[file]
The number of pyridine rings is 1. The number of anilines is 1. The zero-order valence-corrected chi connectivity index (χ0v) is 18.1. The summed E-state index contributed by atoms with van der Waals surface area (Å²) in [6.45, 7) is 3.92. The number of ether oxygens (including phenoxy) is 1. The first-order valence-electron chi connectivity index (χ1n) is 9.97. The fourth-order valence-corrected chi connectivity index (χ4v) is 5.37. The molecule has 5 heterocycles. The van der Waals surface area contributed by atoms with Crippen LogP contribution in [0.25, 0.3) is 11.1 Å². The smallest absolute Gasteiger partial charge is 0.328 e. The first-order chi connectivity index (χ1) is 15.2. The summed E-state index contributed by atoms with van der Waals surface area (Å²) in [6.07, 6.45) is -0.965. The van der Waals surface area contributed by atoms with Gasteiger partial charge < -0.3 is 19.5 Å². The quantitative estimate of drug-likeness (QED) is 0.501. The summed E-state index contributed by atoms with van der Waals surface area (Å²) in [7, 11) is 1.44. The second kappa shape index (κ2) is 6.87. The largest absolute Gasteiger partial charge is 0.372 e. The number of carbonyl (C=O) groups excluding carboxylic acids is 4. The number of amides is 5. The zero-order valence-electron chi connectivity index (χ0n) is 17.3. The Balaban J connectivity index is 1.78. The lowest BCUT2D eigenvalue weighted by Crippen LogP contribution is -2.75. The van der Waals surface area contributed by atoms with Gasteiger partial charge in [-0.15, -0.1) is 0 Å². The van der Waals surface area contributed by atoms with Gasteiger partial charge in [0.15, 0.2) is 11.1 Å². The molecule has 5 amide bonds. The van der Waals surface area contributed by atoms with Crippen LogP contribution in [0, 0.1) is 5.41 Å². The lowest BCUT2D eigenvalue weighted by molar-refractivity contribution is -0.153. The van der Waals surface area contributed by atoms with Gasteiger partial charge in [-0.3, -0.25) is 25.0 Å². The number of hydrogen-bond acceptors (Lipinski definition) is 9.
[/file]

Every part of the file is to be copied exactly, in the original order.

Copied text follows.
The number of pyridine rings is 1. The number of anilines is 1. The zero-order valence-corrected chi connectivity index (χ0v) is 18.1. The summed E-state index contributed by atoms with van der Waals surface area (Å²) in [6.45, 7) is 3.92. The number of ether oxygens (including phenoxy) is 1. The first-order valence-electron chi connectivity index (χ1n) is 9.97. The fourth-order valence-corrected chi connectivity index (χ4v) is 5.37. The molecule has 5 heterocycles. The van der Waals surface area contributed by atoms with Crippen LogP contribution in [0.25, 0.3) is 11.1 Å². The smallest absolute Gasteiger partial charge is 0.328 e. The first-order chi connectivity index (χ1) is 15.2. The summed E-state index contributed by atoms with van der Waals surface area (Å²) in [6.07, 6.45) is -0.965. The van der Waals surface area contributed by atoms with Gasteiger partial charge < -0.3 is 19.5 Å². The quantitative estimate of drug-likeness (QED) is 0.501. The summed E-state index contributed by atoms with van der Waals surface area (Å²) in [7, 11) is 1.44. The second kappa shape index (κ2) is 6.87. The largest absolute Gasteiger partial charge is 0.372 e. The number of carbonyl (C=O) groups excluding carboxylic acids is 4. The number of amides is 5. The zero-order valence-electron chi connectivity index (χ0n) is 17.3. The Balaban J connectivity index is 1.78. The lowest BCUT2D eigenvalue weighted by Crippen LogP contribution is -2.75. The van der Waals surface area contributed by atoms with Gasteiger partial charge in [-0.15, -0.1) is 0 Å². The van der Waals surface area contributed by atoms with Gasteiger partial charge in [0.15, 0.2) is 11.1 Å². The molecule has 5 amide bonds. The van der Waals surface area contributed by atoms with Crippen LogP contribution in [0, 0.1) is 5.41 Å². The lowest BCUT2D eigenvalue weighted by molar-refractivity contribution is -0.153. The van der Waals surface area contributed by atoms with Gasteiger partial charge in [-0.3, -0.25) is 25.0 Å². The number of hydrogen-bond acceptors (Lipinski definition) is 9.